In 1949 I reckoned I had a good chance of achieving my main golfing ambition – winning the Open. It was being held at Royal St George’s at Sandwich and to give myself every chance I decided to practice on the course for two weeks before the Championship.
I drove my small Ford down to the course, parked in the club car park and walked into the clubhouse with a small grip.
The secretary spotted me. “What do you want?” he said.
“I would like a few days practice before the Open and I’ve come to change,” I replied.
“Well I’m sorry but you are not allowed in here,” he said. “You go to the professional’s shop and I am sure that Mr. Whiting will look after you.”
So out I had to go. By that time my family even owned a golf course. My father, the professional Gus Faulkner, was so convinced that I would win the Open and was so incensed by the continuing battles I had with club secretaries to get time off to play in tournaments that he somehow managed to find the cash in 1947 to buy Selsey Golf Course on the south coast.
Albert Whiting confirmed that no pros were allowed in to the clubhouse and gave me all the help I wanted. I would play 18 holes and hit practice shots every day but I would have to change in his workshop with all the dust and cobwebs. When I came in I would have to drive back to my ‘digs’ (the prevailing word for a rented out room in someone’s house) for a cup of tea if I could not get one in the pro’s shop.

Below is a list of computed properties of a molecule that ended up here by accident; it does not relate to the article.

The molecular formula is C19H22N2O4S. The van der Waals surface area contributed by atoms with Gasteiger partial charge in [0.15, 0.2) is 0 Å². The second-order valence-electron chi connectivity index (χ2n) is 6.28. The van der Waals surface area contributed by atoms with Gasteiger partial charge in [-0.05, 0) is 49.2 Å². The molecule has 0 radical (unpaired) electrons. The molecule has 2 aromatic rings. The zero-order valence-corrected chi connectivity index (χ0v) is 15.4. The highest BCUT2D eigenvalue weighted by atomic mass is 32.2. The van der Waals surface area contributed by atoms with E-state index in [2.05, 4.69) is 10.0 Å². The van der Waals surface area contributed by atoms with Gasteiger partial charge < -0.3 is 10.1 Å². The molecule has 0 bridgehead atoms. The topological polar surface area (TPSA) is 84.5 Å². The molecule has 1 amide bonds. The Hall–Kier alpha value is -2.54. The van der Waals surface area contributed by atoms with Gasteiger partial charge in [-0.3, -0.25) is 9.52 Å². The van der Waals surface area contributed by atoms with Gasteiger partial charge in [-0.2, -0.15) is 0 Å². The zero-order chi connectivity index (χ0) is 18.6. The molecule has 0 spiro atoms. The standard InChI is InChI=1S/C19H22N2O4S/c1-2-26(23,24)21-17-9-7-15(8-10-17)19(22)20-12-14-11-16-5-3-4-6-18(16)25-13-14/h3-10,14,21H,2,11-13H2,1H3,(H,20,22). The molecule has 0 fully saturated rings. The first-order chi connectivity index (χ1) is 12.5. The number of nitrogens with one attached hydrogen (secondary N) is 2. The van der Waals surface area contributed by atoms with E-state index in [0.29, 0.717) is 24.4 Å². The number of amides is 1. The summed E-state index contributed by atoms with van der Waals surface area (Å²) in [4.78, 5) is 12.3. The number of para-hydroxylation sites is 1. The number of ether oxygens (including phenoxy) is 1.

These attitudes are almost incomprehensible today. But it has to be borne in mind that the difference simply reflects the change which has take place in the British class structure. It was not that long ago that the “Gentlemen versus Players” cricket match came to an end due to the shortage of gentlemen and abundance of players.
In my young days there were many “Bertie Wooster” amateurs who had plenty of money without doing a stroke of work. As far as I could work out, they spent their week in London clubs and then went off for country house weekends.
But you would be making a mistake if you wrote these off as being chinless wonders. Many of them were damn fine golfers and could give their local pro a pasting.
Henry Cotton was largely responsible for the change in attitudes in Britain. He had been educated at Alleyn’s School, Dulwich, and began to be made an honorary member of different clubs once he won his first Open (in 1934).
At first the other pros resented the fact that Henry was allowed in and they would have to change elsewhere, but it was not long before all pros became honorary members.
Revolt at Spanish Open
The class problem was a hundred times more severe in Spain. I have always enjoyed playing there and won the Spanish Open three times in the 1950s.
You would not believe the snobbery and discrimination which existed in Spanish clubs. There were not many courses there after the war and most of them were exclusively private clubs run for smart millionaire members who wore monocles and used long cigarette holders. It was worse than Victorian England.